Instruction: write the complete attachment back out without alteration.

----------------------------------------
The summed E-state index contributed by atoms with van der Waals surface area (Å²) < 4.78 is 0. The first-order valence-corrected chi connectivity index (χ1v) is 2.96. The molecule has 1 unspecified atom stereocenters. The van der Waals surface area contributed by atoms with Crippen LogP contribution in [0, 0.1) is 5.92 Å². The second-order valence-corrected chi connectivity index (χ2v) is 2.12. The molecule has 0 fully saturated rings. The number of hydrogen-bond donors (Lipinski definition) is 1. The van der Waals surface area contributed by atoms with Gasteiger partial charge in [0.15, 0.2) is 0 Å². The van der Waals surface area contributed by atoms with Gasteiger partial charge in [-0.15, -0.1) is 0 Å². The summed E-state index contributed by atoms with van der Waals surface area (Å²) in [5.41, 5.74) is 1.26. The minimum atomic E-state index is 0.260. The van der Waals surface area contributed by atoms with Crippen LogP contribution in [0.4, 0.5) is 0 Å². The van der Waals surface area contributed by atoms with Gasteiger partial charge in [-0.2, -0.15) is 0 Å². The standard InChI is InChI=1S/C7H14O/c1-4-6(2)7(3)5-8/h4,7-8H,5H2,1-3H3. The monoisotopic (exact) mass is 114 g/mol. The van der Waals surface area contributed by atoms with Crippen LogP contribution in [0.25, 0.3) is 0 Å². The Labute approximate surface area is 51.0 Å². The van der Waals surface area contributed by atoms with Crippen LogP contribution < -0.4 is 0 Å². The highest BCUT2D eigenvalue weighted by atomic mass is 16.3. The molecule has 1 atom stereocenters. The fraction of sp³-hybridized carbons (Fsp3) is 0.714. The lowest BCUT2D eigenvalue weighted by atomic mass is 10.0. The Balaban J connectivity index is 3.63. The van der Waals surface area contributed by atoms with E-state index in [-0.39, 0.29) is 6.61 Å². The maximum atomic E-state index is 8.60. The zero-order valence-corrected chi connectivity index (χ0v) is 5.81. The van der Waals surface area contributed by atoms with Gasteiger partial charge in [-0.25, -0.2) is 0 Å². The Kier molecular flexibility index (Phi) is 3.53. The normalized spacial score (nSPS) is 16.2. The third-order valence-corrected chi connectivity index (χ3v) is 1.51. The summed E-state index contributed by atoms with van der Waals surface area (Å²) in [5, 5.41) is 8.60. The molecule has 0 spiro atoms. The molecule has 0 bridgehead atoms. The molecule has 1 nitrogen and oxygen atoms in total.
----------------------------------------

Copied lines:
The summed E-state index contributed by atoms with van der Waals surface area (Å²) < 4.78 is 0. The first-order valence-corrected chi connectivity index (χ1v) is 2.96. The molecule has 1 unspecified atom stereocenters. The van der Waals surface area contributed by atoms with Crippen LogP contribution in [0, 0.1) is 5.92 Å². The second-order valence-corrected chi connectivity index (χ2v) is 2.12. The molecule has 0 fully saturated rings. The number of hydrogen-bond donors (Lipinski definition) is 1. The van der Waals surface area contributed by atoms with Gasteiger partial charge in [0.15, 0.2) is 0 Å². The van der Waals surface area contributed by atoms with Gasteiger partial charge in [-0.15, -0.1) is 0 Å². The summed E-state index contributed by atoms with van der Waals surface area (Å²) in [5.41, 5.74) is 1.26. The minimum atomic E-state index is 0.260. The van der Waals surface area contributed by atoms with Crippen LogP contribution in [0.4, 0.5) is 0 Å². The van der Waals surface area contributed by atoms with Gasteiger partial charge in [-0.2, -0.15) is 0 Å². The standard InChI is InChI=1S/C7H14O/c1-4-6(2)7(3)5-8/h4,7-8H,5H2,1-3H3. The monoisotopic (exact) mass is 114 g/mol. The van der Waals surface area contributed by atoms with Crippen LogP contribution in [0.25, 0.3) is 0 Å². The Labute approximate surface area is 51.0 Å². The van der Waals surface area contributed by atoms with Crippen LogP contribution < -0.4 is 0 Å². The highest BCUT2D eigenvalue weighted by atomic mass is 16.3. The molecule has 1 atom stereocenters. The fraction of sp³-hybridized carbons (Fsp3) is 0.714. The lowest BCUT2D eigenvalue weighted by atomic mass is 10.0. The Balaban J connectivity index is 3.63. The van der Waals surface area contributed by atoms with E-state index in [-0.39, 0.29) is 6.61 Å². The maximum atomic E-state index is 8.60. The zero-order valence-corrected chi connectivity index (χ0v) is 5.81. The van der Waals surface area contributed by atoms with Gasteiger partial charge in [-0.25, -0.2) is 0 Å². The Kier molecular flexibility index (Phi) is 3.53. The normalized spacial score (nSPS) is 16.2. The third-order valence-corrected chi connectivity index (χ3v) is 1.51. The summed E-state index contributed by atoms with van der Waals surface area (Å²) in [5, 5.41) is 8.60. The molecule has 0 spiro atoms. The molecule has 0 bridgehead atoms. The molecule has 1 nitrogen and oxygen atoms in total.